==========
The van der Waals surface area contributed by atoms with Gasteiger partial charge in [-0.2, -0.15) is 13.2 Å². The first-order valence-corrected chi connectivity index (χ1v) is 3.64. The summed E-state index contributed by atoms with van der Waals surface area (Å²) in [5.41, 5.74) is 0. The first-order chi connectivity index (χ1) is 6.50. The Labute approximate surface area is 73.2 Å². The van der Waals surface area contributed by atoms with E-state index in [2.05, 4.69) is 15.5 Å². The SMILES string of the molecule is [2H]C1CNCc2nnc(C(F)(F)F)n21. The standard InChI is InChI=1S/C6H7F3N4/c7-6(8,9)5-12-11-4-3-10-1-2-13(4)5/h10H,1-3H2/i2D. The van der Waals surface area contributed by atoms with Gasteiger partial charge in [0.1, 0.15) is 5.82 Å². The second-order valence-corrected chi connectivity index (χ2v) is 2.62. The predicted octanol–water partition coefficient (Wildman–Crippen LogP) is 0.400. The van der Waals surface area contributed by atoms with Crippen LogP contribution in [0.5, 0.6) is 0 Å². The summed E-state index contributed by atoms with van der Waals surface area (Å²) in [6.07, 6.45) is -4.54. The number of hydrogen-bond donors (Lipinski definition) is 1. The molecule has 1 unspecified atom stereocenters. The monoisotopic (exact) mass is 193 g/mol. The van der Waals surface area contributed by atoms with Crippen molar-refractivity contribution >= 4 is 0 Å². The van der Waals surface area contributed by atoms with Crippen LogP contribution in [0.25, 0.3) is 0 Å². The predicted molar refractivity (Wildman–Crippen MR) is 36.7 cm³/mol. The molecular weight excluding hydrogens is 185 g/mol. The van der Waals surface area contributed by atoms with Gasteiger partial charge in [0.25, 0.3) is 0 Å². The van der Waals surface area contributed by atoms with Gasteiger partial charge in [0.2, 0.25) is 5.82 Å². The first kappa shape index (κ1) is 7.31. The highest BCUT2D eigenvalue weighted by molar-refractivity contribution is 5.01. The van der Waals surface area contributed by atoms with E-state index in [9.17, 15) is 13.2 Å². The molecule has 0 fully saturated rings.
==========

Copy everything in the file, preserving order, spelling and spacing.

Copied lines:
The van der Waals surface area contributed by atoms with Gasteiger partial charge in [-0.2, -0.15) is 13.2 Å². The first-order valence-corrected chi connectivity index (χ1v) is 3.64. The summed E-state index contributed by atoms with van der Waals surface area (Å²) in [5.41, 5.74) is 0. The first-order chi connectivity index (χ1) is 6.50. The Labute approximate surface area is 73.2 Å². The van der Waals surface area contributed by atoms with E-state index in [2.05, 4.69) is 15.5 Å². The SMILES string of the molecule is [2H]C1CNCc2nnc(C(F)(F)F)n21. The standard InChI is InChI=1S/C6H7F3N4/c7-6(8,9)5-12-11-4-3-10-1-2-13(4)5/h10H,1-3H2/i2D. The van der Waals surface area contributed by atoms with Gasteiger partial charge in [0.1, 0.15) is 5.82 Å². The second-order valence-corrected chi connectivity index (χ2v) is 2.62. The predicted octanol–water partition coefficient (Wildman–Crippen LogP) is 0.400. The van der Waals surface area contributed by atoms with Crippen LogP contribution in [0.5, 0.6) is 0 Å². The summed E-state index contributed by atoms with van der Waals surface area (Å²) in [6.07, 6.45) is -4.54. The number of hydrogen-bond donors (Lipinski definition) is 1. The molecule has 1 unspecified atom stereocenters. The monoisotopic (exact) mass is 193 g/mol. The van der Waals surface area contributed by atoms with Crippen molar-refractivity contribution >= 4 is 0 Å². The van der Waals surface area contributed by atoms with Crippen LogP contribution in [0.25, 0.3) is 0 Å². The predicted molar refractivity (Wildman–Crippen MR) is 36.7 cm³/mol. The molecular weight excluding hydrogens is 185 g/mol. The van der Waals surface area contributed by atoms with Gasteiger partial charge in [0.25, 0.3) is 0 Å². The van der Waals surface area contributed by atoms with Gasteiger partial charge in [0.2, 0.25) is 5.82 Å². The first kappa shape index (κ1) is 7.31. The highest BCUT2D eigenvalue weighted by molar-refractivity contribution is 5.01. The van der Waals surface area contributed by atoms with E-state index in [9.17, 15) is 13.2 Å². The molecule has 0 fully saturated rings.